Saudi Arabia does not plan to engage with Lebanon, says foreign minister

Saudi Arabia does not plan to engage with Lebanon, says foreign minister
The FM also reiterated a call on Lebanon's political class to end the domination of Hezbollah.
2 min read
14 November, 2021
The FM's comments come amid a deepening rift between Riyadh and Beirut [Getty]

Saudi Arabia's foreign minister said the kingdom does not plan to engage with the Lebanese government at this time in a deepening rift, reiterating a call on the political class to end the "domination" of the Iran-allied Hezbollah movement.

Lebanon is facing its worst diplomatic crisis yet with Gulf states, spurred by a minister's critical comments about the Saudi-led intervention in Yemen that prompted Riyadh to expel Lebanon's ambassador, recall its own envoy and ban all imports from Lebanon.

"We see no useful purpose of engaging with the Lebanese government at this point in time," Foreign Minister Prince Faisal bin Farhan al-Saud told France 24 television in an interview aired on Saturday.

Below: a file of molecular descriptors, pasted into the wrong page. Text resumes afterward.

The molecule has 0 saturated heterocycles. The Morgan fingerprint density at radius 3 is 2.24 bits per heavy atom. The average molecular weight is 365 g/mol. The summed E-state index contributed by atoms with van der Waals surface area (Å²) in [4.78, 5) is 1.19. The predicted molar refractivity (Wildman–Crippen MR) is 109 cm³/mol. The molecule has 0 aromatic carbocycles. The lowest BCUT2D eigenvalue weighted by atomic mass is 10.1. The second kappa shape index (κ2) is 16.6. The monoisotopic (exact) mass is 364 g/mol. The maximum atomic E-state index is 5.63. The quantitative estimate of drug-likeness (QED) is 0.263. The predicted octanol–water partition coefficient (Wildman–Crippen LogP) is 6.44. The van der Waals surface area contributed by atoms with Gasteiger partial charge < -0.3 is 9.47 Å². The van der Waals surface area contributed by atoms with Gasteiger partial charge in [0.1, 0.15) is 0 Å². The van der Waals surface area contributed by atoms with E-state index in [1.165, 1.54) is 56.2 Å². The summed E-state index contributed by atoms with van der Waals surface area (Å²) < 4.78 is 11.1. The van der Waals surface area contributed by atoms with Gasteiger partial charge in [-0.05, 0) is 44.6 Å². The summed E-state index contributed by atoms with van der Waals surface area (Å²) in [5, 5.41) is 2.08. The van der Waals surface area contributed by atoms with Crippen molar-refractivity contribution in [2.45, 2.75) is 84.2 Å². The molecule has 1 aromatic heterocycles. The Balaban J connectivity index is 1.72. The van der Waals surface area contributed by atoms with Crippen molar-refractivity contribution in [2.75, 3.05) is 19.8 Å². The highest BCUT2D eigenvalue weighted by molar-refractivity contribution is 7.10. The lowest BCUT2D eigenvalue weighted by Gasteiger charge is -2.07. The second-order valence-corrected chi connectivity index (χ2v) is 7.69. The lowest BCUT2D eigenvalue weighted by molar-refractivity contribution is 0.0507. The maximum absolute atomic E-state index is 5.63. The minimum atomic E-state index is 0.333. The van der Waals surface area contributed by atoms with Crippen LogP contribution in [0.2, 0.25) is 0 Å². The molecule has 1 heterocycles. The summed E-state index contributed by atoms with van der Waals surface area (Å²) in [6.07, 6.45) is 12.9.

"We think that the political class needs to step up and take the necessary actions to liberate Lebanon from the domination of Hezbollah, and through Hezbollah, Iran."

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Saudi Arabia was angered by an interview in which Lebanon's newly appointed information minister George Kordahi appeared to side with Yemen's Iran-aligned Houthis and said Yemen was being subjected to external aggression.

Kordahi said the interview was recorded before he became a minister and has refused to apologise or step down.

Hezbollah's leader last week described Riyadh's reaction to comments by information minister George Kordahi as "exaggerated" and accused Saudi Arabia of seeking a civil war in Lebanon.

Riyadh, long locked in a rivalry for regional influence with foe Iran, has said its actions were driven not just by Kordahi's comments, made before the cabinet formation, but rather its objection to the growing heft of Hezbollah in Lebanese politics.

Gulf states were traditional aid donors to Lebanon but, dismayed by Hezbollah's expanding power, have been loathe to help rescue Lebanon from a devastating economic crisis, rooted in decades of corruption and mismanagement.